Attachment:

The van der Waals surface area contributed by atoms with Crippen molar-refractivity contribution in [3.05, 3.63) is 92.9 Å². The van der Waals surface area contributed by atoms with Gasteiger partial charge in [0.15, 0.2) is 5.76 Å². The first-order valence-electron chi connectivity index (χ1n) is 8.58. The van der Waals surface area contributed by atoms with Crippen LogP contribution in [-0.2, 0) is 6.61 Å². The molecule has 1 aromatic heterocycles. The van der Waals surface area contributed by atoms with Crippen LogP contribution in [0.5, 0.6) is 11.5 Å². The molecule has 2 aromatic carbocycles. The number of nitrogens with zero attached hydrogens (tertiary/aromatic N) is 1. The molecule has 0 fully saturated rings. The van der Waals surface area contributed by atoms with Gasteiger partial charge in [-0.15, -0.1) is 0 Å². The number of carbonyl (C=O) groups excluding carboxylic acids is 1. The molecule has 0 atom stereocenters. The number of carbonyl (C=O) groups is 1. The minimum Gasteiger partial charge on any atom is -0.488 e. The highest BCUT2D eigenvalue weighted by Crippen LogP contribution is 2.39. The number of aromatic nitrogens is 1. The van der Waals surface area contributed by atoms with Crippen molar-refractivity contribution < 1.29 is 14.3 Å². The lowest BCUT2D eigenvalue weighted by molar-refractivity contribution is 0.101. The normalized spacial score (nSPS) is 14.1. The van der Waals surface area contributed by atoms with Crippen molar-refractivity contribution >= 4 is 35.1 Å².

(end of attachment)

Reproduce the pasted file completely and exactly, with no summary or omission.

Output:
The van der Waals surface area contributed by atoms with Crippen molar-refractivity contribution in [3.05, 3.63) is 92.9 Å². The van der Waals surface area contributed by atoms with Gasteiger partial charge in [0.15, 0.2) is 5.76 Å². The first-order valence-electron chi connectivity index (χ1n) is 8.58. The van der Waals surface area contributed by atoms with Crippen LogP contribution in [-0.2, 0) is 6.61 Å². The molecule has 1 aromatic heterocycles. The van der Waals surface area contributed by atoms with Crippen LogP contribution in [0.5, 0.6) is 11.5 Å². The molecule has 2 aromatic carbocycles. The number of nitrogens with zero attached hydrogens (tertiary/aromatic N) is 1. The molecule has 0 fully saturated rings. The van der Waals surface area contributed by atoms with Gasteiger partial charge in [-0.15, -0.1) is 0 Å². The number of carbonyl (C=O) groups excluding carboxylic acids is 1. The molecule has 0 atom stereocenters. The number of carbonyl (C=O) groups is 1. The minimum Gasteiger partial charge on any atom is -0.488 e. The highest BCUT2D eigenvalue weighted by Crippen LogP contribution is 2.39. The number of aromatic nitrogens is 1. The van der Waals surface area contributed by atoms with Crippen molar-refractivity contribution < 1.29 is 14.3 Å². The lowest BCUT2D eigenvalue weighted by molar-refractivity contribution is 0.101. The normalized spacial score (nSPS) is 14.1. The van der Waals surface area contributed by atoms with Crippen molar-refractivity contribution >= 4 is 35.1 Å².